US Has Helped Mexico But Tons of Drugs Continue to Flow
by Jim Kouri, CPP
The overall goal of the U.S. National Drug Control Strategy, which is prepared by the White House Office of National Drug Control Policy (ONDCP), is to reduce illicit drug use in the United States.
One of the strategy's priorities is to disrupt the illicit drug marketplace. To this end, since fiscal year 2000, the United States has provided about $397 million to support Mexican counternarcotics efforts. According to the Department of State (State), much of the illicit drugs consumed in the United States flows through or is produced in Mexico.
According to the U.S. interagency counternarcotics community, hundreds of tons of illicit drugs flow from Mexico into the United States each year, and seizures in Mexico and along the U.S. border have been relatively small.
The following illustrates some trends since 2000:
The estimated amount of cocaine arriving in Mexico for transshipment to the United States averaged about 275 metric tons per year. Reported seizures averaged about 36 metric tons a year.
The estimated amount of export quality heroin and marijuana produced in Mexico averaged almost 19 metric tons and 9,400 metric tons per year, respectively. Reported heroin seizures averaged less than 1 metric ton and reported marijuana seizures averaged about 2,900 metric tons a year.
Although an estimate of the amount of methamphetamine manufactured in Mexico has not been prepared, reported seizures along the U.S. border rose from about 500 kilograms in 2000 to highs of almost 2,900 kilograms in 2005 and about 2,700 kilograms in 2006.
According to U.S. law enforcement officials, this more than fivefold increase indicated a dramatic rise in supply.
In addition, corruption persists within the Mexican government and challenges Mexico's efforts to curb drug production and trafficking. Moreover, Mexican drug trafficking organizations operate with relative impunity along the U.S. border and in other parts of Mexico, and have expanded their illicit business to almost every region of the United States.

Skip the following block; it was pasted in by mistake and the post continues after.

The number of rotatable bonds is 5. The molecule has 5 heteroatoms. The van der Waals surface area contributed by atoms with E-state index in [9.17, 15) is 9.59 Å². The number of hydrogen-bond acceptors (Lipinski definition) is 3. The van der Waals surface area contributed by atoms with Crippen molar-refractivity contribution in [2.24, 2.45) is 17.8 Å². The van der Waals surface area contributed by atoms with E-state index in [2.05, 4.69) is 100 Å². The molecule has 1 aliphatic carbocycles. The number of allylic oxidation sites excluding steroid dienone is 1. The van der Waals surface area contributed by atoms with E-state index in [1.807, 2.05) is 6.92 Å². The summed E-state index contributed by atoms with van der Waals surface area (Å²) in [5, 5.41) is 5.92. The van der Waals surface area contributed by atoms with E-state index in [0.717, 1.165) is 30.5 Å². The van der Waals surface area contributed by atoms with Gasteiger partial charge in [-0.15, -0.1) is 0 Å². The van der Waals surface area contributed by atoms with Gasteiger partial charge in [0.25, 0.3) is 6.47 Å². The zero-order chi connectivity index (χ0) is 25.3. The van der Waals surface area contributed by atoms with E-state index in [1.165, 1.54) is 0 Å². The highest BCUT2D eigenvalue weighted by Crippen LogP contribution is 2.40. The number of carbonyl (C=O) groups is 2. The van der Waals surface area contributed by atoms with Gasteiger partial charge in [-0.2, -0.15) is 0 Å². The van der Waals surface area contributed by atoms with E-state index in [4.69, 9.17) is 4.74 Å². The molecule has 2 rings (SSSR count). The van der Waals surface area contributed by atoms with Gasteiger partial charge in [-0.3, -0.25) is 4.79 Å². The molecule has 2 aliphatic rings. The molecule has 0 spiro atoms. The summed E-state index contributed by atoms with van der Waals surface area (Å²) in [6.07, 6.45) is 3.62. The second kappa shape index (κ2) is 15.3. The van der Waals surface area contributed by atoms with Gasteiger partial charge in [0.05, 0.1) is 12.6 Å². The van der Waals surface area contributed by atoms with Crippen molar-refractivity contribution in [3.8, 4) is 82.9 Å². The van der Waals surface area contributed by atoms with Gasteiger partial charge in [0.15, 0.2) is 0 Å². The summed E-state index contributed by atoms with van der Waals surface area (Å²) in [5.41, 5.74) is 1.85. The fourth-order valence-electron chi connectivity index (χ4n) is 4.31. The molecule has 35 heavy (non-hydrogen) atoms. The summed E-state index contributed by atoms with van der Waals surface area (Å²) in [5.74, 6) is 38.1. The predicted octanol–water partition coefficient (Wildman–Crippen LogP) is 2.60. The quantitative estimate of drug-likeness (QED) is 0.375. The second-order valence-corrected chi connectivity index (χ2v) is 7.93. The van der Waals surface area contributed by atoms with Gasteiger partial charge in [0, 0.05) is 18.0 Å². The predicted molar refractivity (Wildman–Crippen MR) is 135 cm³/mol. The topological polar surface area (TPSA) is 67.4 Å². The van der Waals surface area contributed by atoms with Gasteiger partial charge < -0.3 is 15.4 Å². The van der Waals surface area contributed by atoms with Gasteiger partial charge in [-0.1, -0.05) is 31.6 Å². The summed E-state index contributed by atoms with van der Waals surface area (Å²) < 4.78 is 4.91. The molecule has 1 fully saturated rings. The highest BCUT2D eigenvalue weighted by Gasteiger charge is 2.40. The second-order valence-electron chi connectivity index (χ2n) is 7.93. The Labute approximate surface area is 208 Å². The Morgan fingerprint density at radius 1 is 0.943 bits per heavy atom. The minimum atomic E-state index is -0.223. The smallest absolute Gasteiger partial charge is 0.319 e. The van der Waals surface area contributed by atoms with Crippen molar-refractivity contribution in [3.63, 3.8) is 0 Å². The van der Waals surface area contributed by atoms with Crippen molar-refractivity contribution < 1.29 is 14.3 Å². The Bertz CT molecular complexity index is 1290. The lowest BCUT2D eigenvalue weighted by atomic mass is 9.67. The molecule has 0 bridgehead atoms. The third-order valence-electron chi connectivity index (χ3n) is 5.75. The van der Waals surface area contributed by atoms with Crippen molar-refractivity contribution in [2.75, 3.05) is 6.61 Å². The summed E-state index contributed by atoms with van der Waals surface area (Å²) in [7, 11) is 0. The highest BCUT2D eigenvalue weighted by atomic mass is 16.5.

U.S. assistance has helped Mexico strengthen its capacity to combat illicit drug production and trafficking. Among other things, extraditions of criminals to the United States have increased; thousands of Mexican law enforcement personnel have been trained; and controls over chemicals to produce methamphetamine were strengthened. Nevertheless, cooperation with Mexico can be improved.
The two countries do not have an agreement permitting U.S. law enforcement officers to board Mexican-flagged vessels suspected of transporting illicit drugs on the high seas; an aerial monitoring program along the U.S. border was suspended because certain personnel status issues could not be agreed on; State-provided Vietnam-era helicopters have proved expensive and difficult to maintain and many are not available for operations; and a State-supported border surveillance program was cut short due to limited funding and changed priorities.
In 2006, in response to a congressional mandate, ONDCP and other agencies involved in U.S. counternarcotics efforts developed a strategy to help reduce the illicit drugs entering the United States from Mexico. An implementation plan was prepared but, according to ONDCP, is being revised to address certain initiatives recently undertaken by Mexico. Based on our review of the plan, some proposals require the cooperation of Mexico, but according to ONDCP, they have not been addressed with Mexican authorities.
Jim Kouri, CPP is currently fifth vice-president of the National Association of Chiefs of Police. He's former chief at a New York City housing project in Washington Heights nicknamed "Crack City" by reporters covering the drug war in the 1980s. In addition, he served as director of public safety at a New Jersey university and director of security for a number of organizations. He's also served on the National Drug Task Force and trained police and security officers throughout the country. He writes for many police and crime magazines including Chief of Police, Police Times, The Narc Officer, Campus Law Enforcement Journal, and others. He's appeared as on-air commentator for over 100 TV and radio news and talk shows including Oprah, McLaughlin Report, CNN Headline News, MTV, Fox News, etc. His book Assume The Position is available at Amazon.Com, Booksamillion.com, and can be ordered at local bookstores. Kouri holds a bachelor of science in criminal justice and master of arts in public administration and he's a board certified protection professional.